Sin, Temptations, and Humility


I know something about you. Everyone knows it. It’s an open secret. You are flawed. You sin. In fact, your heart is tangled up with sin. … what’s that? You know something about me, too?

There are at least two constants that we can always count on at our school. First, we are all sinners and bring our sins and flaws to school with us. It is impossible for our classical Christian school to exist apart from sin because it is made up of sinful children, sinful parents, sinful teachers, and sinful administrators. But second, (and more important) where sin abounds, God’s grace in Christ abounds still more. God abundantly forgives and redeems, and He overcomes the destructive effects of sin in the lives of His repentant and redeemed people.

Regents Academy is a wonderful school. We have a lot to be thankful for, and there is a lot that is right about what we are doing. But it is all by grace – all of it. Every good thing about our school is an undeserved gift, and everything that we do well is from our Heavenly Father. And this fact should humble us. We should, truly, humble ourselves in the sight of the Lord so that He will lift us up (James 4:10). Part of this self-humbling is acknowledging the temptations that we are prone to fall into. Schools have particular temptations, and classical Christian schools have their own temptations as well. We are not immune.

A couple of years ago, a classical educator from Idaho named Brian Douglas wrote in First Things about five temptations for classical Christian schools. I intend to share them with you over the next week or two. Here are his introductory comments along with the first temptation. I hope we all take his wise words to heart.

Having taught at a classical Christian school for five years and followed the classical Christian education movement for some years prior, I have come to believe that it is the best approach to K-12 education available today.

Due to its understanding of education as the reshaping of a child’s soul (in contrast to “discovery” models of education, for example), the method tends to develop thinkers defined by who they are instead of workers defined by what they do. Its focus on the Great Conversation gives students respect for history and helps them see themselves as contributors to that conversation. Unlike inward-facing fundamentalist approaches to education, this movement does not shy away from the world, but instead teaches students to interact thoughtfully with contemporary culture.

Classical Christian schools do these and many other things well, and consequently their numbers, acceptance, and influence are on the rise. However, as this form of education comes of age, it needs to be wary of certain temptations. Five specific cautions come to mind.

The first temptation is to overemphasize mistaken notions of success. The bigger our schools grow, the more respected a faculty we attract, the better we implement a Trivium-based curriculum, and the more accomplished our graduates become, the more we will be tempted to slip into something of a prep school mentality. Staff members and families begin to think of their school as an elite academic institution, one that produces a better “product” (by whatever measure) than others in the area.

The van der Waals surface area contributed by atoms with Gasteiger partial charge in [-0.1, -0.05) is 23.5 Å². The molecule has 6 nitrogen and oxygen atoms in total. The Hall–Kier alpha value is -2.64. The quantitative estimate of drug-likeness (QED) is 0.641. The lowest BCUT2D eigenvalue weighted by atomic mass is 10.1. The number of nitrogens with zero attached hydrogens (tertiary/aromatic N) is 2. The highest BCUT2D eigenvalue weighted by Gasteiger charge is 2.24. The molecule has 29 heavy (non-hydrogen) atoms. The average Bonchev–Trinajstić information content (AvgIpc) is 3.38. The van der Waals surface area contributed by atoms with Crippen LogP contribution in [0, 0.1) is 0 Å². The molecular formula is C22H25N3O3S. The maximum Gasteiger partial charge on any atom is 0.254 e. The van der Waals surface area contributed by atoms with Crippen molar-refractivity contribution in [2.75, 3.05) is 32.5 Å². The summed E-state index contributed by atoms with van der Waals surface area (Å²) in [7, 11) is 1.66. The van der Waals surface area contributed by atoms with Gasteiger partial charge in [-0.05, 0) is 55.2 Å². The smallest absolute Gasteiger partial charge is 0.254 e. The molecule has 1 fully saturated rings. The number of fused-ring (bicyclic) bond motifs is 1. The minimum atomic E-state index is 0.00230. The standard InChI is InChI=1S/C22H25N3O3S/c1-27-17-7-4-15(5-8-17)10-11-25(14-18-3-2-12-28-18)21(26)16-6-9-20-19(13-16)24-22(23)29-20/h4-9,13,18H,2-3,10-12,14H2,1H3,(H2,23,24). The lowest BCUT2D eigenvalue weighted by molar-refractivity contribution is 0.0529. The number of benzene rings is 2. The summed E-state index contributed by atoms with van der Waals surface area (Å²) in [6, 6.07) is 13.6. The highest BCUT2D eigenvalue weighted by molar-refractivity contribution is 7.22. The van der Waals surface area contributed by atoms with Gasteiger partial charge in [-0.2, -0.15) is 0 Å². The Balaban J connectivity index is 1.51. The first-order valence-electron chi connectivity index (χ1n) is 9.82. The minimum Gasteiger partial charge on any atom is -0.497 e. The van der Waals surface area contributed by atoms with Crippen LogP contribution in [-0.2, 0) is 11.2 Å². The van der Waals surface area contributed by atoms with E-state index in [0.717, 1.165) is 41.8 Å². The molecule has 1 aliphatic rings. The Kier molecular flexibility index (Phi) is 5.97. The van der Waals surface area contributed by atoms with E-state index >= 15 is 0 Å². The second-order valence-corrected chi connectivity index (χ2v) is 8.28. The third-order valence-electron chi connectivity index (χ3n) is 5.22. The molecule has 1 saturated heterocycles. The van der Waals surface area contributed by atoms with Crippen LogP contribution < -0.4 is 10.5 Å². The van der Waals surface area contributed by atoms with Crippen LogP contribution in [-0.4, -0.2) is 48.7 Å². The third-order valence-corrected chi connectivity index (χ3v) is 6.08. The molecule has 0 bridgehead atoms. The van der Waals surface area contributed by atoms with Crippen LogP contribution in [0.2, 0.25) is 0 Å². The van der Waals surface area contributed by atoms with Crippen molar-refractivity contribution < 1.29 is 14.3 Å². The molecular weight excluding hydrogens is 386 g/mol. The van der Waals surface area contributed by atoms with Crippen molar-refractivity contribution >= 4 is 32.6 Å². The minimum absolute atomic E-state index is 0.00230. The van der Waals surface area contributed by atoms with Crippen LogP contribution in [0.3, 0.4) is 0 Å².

In contrast to a more “successful” classical Christian school, less established schools may feel inferior because they lack the appearance or reputation of other schools. They might yearn for the facilities and programs that they see as their ticket to being an elite school: “If only we had …” It is easy for any educator to mistake the trappings of education for education itself.

The history of the movement demonstrates that amazing things can be done despite want, but as our schools grow richer, the temptation grows to consider these things the keys to success. Buildings, labs, athletics, the best materials, and other tangible things are good and helpful (and probably even necessary), but they can become the same kind of covetous idolatry that Israel displayed when it asked God for a king. Our focus must always be on the one thing that actually determines our success: God’s power and promises.

Mistaken notions of success are best revealed by our attitude toward our graduates. When they are prominent and successful, we hold them up as evidence that our school is prominent and successful. We must be doing something right, the argument goes. But when graduates fall short of our expectations, we feel the need to explain them away: They failed because of family influences, they had spent years in public schools, they had a weak church background, etc.

The reality is that our students are like our own children. Parents know that even if they do everything in their power to bring their children up in the nurture and admonition of the Lord, whether or not the children ultimately have genuine Christian faith is beyond our control. Likewise, teachers can guide students toward God, but only the work of the Holy Spirit in their souls can make them into the kind of Christ-honoring graduates that we would like to produce.

Instead of lifting up our best students as proof that we are doing things “the right way,” our response to their success should be gratitude. God be praised for his work in the lives of these students, in many cases despite our flaws. Rather than feeling ashamed of less successful students, we should pray that the seeds once planted would come to life by God’s grace. The idea that they are evidence of our failure reveals an errant and unhealthy understanding of success.

Stay tuned for more temptations to beware of next week.

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